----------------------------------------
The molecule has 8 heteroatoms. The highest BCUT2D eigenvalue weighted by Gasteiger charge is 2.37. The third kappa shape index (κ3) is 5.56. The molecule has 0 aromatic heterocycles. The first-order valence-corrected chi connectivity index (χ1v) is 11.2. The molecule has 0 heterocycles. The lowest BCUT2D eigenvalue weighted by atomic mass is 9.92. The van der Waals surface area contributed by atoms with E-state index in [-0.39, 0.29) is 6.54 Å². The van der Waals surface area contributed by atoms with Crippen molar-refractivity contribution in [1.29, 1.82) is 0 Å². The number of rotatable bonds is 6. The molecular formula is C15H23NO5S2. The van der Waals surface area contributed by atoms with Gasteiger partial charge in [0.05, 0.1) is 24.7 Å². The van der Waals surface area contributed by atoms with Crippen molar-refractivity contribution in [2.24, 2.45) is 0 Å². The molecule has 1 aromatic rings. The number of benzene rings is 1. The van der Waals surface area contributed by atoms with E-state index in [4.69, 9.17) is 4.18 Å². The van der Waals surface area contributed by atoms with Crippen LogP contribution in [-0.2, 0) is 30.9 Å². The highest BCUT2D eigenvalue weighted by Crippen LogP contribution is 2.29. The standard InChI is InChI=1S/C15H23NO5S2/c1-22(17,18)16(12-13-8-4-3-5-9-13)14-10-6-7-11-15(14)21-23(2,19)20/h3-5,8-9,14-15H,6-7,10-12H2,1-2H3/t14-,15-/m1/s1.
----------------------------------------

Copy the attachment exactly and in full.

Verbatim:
The molecule has 8 heteroatoms. The highest BCUT2D eigenvalue weighted by Gasteiger charge is 2.37. The third kappa shape index (κ3) is 5.56. The molecule has 0 aromatic heterocycles. The first-order valence-corrected chi connectivity index (χ1v) is 11.2. The molecule has 0 heterocycles. The lowest BCUT2D eigenvalue weighted by atomic mass is 9.92. The van der Waals surface area contributed by atoms with E-state index in [-0.39, 0.29) is 6.54 Å². The van der Waals surface area contributed by atoms with Crippen molar-refractivity contribution in [1.29, 1.82) is 0 Å². The number of rotatable bonds is 6. The molecular formula is C15H23NO5S2. The van der Waals surface area contributed by atoms with Gasteiger partial charge in [0.05, 0.1) is 24.7 Å². The van der Waals surface area contributed by atoms with Crippen molar-refractivity contribution in [2.24, 2.45) is 0 Å². The molecule has 1 aromatic rings. The number of benzene rings is 1. The van der Waals surface area contributed by atoms with E-state index in [4.69, 9.17) is 4.18 Å². The van der Waals surface area contributed by atoms with Crippen LogP contribution in [-0.2, 0) is 30.9 Å². The highest BCUT2D eigenvalue weighted by Crippen LogP contribution is 2.29. The standard InChI is InChI=1S/C15H23NO5S2/c1-22(17,18)16(12-13-8-4-3-5-9-13)14-10-6-7-11-15(14)21-23(2,19)20/h3-5,8-9,14-15H,6-7,10-12H2,1-2H3/t14-,15-/m1/s1.